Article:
Elevation® Geofoam Helps Stop Bridge Foundation from Moving and Get Traffic Moving
Traffic on I-94 ⎯ the main conduit between Chicago and Detroit ⎯ was at a dead stop.
The busy stretch of highway between the two cities had to be closed at the overpass of Riverside Drive during road reconstruction because of a foundation settlement problem. The road crew left work one day and when they returned the next morning, the bridge had shifted more than 12 inches.
There are a large number of springs along Riverside Drive, and according to Bobbi Welke of the Southwest Michigan Department of Transportation (MDOT) office, wet soil “strongly contributed to different elements of the bridge” moving several inches. This issue was known at the beginning of the reconstruction project, but hadn’t been addressed correctly.
Geofoam, which had always been part of the original design because of the settlement issues at this bridge abutment, was scheduled to be placed on both sides of the freeway to remediate the settlement. Before the geofoam was placed, however, the bridge shift occurred. After the 12-inch movement took place, MDOT engineers went back and reevaluated the soil conditions. They realized the issues were more extensive than originally thought and that additional geofoam was needed for stabilization. With this new knowledge, MDOT engineers devised temporary shoring to keep the bridge from shifting further while work resumed. This allowed traffic to begin flowing again and workers to get back to working on a permanent solution.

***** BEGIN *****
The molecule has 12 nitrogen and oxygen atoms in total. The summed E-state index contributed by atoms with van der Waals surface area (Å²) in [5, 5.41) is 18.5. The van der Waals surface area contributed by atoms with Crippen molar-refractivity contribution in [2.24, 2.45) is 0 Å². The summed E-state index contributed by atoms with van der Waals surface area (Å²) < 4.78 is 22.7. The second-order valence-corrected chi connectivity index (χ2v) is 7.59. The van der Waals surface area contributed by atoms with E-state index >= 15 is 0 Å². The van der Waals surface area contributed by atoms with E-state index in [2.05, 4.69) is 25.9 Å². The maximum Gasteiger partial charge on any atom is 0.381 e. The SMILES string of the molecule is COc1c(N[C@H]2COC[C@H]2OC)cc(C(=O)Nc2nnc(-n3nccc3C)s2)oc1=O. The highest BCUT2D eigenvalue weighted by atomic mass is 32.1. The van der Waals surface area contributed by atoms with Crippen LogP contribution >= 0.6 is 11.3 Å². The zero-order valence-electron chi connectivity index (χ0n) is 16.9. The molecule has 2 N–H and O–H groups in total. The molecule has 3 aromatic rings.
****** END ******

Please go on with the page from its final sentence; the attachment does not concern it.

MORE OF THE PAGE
The engineer’s new design called for 2,200 cuyds of Elevation® geofoam Type 29. At 1/100th the weight of soil and compressive resistance at 10.9psi @ 1% deformation, it was the perfect solution for reducing weight and handling the heavy traffic and high axle weights allowed on Michigan highways.
Al Bosma, from Kamminga and Roodvoets, Inc. in Grand Rapids, Michigan, worked closely with Lisa Berryman, Atlas EPS Geofoam Specialist and project manager. The goal was to have the geofoam blocks delivered to the jobsite, as needed, so they were not exposed to the elements. This also minimized double-handling and the potential for damage to the blocks from construction traffic. The blocks were certified at the Atlas EPS plant on state-of-the-art testing equipment prior to each shipment so that Kamminga & Roodvoets was assured of receiving the highest-quality product even before the blocks arrived at the jobsite.
Due to the delay from redesign after the bridge shift, the project was not completed before winter set in. This did not prove to be a problem for Elevation® geofoam as the blocks can be installed in any weather. Expanded Polystyrene is susceptible to gasoline or diesel fuel and other hydrocarbons, so once the blocks were installed, a geomembrane was placed on top to protect them from this hazard.
MDOT has long recognized the benefits of using geofoam for settlement at bridge abutments and under roads. In 2010, MDOT used geofoam for seven different road projects. While geofoam has been used in European countries for lightweight structural fill for more than 40 years, the United States is just in the beginning stages of understanding the conditions where geofoam can benefit many state and federal road projects. Currently, there are approximately 35 states using geofoam for various transportation applications.
To learn more about Elevation® geofoam, contact Lisa Berryman, Atlas EPS Geofoam Specialist, at 616-889-5264. CEU presentations are available and can be tailored to your specific project. “Think Beyond the Block” and explore what Elevation® geofoam can do for your next project.